YACHATS, Ore. — Everyone told us it was spectacular. But as we drove down the Oregon coast after crossing over the wide Columbia River, “spectacular” was hard to find. It always seemed just out of sight — maybe somewhere behind those gray buildings or down that road on the right toward the ocean.
“Go to Cannon Beach,” several people recommended when we asked for advice. So we exited Route 101, the Oregon Coast Highway, and drove to the town of Cannon Beach, where a mob of tourists thronged the sidewalks and circled around town in their cars looking for parking spots. After finding one, we walked past restaurants, espresso shops, and stores that sold T-shirts and crafts, past beachside hotels and rentals. All of us in search of “spectacular” walked on the wide sand beach to Haystack Rock, one of the most photographed sights on the coast. We saw it, photographed it, and walked back along the sidewalks crowded with people, among them a young man, bent over his smartphone, who said — whether to a friend or his phone, I’m not sure — “Where’s the rock?”
We drove on down the highway, bypassing beach towns that looked as if at some point they had dreamed of becoming Cannon Beach and now had many shuttered restaurants and hotels with vacancies. We drove through the Tillamook Valley, full of cows grazing in the golden evening light, past the towns of Lincoln City, Newport, and Waldport. It was almost 9 p.m. when we and the fog arrived at Deane’s Oceanfront Lodge north of Yachats (pronounced YAH-hots), midway to the California border.
“I turned up the heat for you in your room,” the receptionist said as we checked in. “Should be cozy now.”
And it was. The room’s front door, off the parking lot, opened to a warm room with whitewashed wooden paneling, blue curtains, and photographs of seagulls in the surf. The back door opened onto a lawn spreading to the edge of a sandstone bluff, where wooden stairs led down to the beach, the developing fog, and the constant roar of the Pacific surf.
By early morning the fog was so thick, I could not see the ocean when I descended to the beach. If anyone else was walking there, I didn’t see them. A few seagulls padded by. Crows eyed me, then returned to jabbing the sand with their beaks. Cold clouds of fog drifted past.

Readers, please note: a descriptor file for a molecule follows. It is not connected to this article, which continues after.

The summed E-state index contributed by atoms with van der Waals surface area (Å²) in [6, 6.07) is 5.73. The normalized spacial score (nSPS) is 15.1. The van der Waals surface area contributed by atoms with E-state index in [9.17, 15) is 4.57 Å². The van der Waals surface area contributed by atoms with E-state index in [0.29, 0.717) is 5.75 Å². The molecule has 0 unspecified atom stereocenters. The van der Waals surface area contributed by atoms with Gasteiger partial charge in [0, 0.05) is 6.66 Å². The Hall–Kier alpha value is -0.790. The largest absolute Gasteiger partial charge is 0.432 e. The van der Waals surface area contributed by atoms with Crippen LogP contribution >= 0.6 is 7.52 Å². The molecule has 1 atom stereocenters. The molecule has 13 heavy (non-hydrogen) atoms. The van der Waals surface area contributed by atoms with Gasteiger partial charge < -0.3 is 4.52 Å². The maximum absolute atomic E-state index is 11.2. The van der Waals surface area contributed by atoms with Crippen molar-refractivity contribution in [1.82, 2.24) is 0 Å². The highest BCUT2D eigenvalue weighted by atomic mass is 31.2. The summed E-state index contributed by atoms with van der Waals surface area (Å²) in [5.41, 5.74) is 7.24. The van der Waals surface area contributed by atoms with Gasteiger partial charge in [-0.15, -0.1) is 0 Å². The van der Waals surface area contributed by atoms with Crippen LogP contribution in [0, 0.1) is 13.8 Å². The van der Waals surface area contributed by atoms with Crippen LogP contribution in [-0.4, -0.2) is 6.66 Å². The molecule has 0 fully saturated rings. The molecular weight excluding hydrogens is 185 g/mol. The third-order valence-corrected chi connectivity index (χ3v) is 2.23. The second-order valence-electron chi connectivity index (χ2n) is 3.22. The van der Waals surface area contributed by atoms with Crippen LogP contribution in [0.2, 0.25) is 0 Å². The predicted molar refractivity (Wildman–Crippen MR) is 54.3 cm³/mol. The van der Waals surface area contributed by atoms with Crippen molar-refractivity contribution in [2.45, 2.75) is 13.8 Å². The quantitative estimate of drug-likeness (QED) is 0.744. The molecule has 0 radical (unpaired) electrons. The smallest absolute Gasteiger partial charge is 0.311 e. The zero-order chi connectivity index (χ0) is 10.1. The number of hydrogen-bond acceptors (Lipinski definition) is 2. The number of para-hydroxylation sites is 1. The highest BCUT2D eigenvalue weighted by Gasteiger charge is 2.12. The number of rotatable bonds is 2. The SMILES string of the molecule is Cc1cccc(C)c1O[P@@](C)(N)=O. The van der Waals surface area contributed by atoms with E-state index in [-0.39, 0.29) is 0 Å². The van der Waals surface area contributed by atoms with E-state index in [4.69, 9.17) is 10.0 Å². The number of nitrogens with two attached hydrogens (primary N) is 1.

“Around here they say, ‘Give it 10,’ ” said Katherine Aukstik-alnis, co-owner with her husband, Glen, of Deane’s, when we went to the lobby to grab coffee, juice, and doughnuts. “The weather will change if you wait 10 minutes or drive 10 miles.”
I wanted the fog to linger because I wanted to see the nearby temperate rain forest in the mist. But Aukstikalnis was right. Even as we drove through the center of Yachats, 3 miles down the road, we could see patches of brilliant blue sky.
Just a few miles south of the town is the Cape Perpetua Scenic Area, part of Siuslaw National Forest. There, Route 101 hugs the coastline and provides frequent outlooks where one can pull over and gaze at the ocean. At the Devil’s Churn stop, we watched the ocean rush into a chasm and boom as it crashed into crevices. A short trail led us through Sitka spruce that had been shaped by the wind, and purple nettles, Queen Anne’s lace, and horsetails to a beach covered in silvered driftwood and tide pools on the rocks. By the time we made it to the Cape Perpetua visitors center to begin our hike through old-growth forest, the fog was merely wisps floating among the trees.
We climbed up on the Cook’s Ridge Trail, gaping at the astonishing height and girth of the trees and the carpets of ferns and veils of lichen and moss. We remarked on how well-maintained the trails were and how few people we met on the 6½-mile loop. (Eleven.)
One of them, a woman who introduced herself as Sandy, became our trail companion for a while. A resident of coastal Oregon and a frequent hiker on its trails, Sandy knew the names of many of the trees and plants. She was looking for red huckleberries and told us about salmonberries and thimbleberries and salal, fruits I did not know existed.
“Miner’s lettuce,” she said, pointing to a low, small-leafed ground cover. “They call these ‘mice in the hole,’ ” she said as she showed us a Sitka spruce pinecone with its seeds tucked between its scales. And the fog we saw as a thick line out over the Pacific she told us was called the “marine layer,” and it forms when the hot air of the Willamette Valley meets the cold ocean. She told us she had moved here from Brooklyn, N.Y., years ago. “What brought you out here?” I asked. “This,” she said, looking up at the trees and sweeping her arm in a wide arc that encompassed all of it. Continued...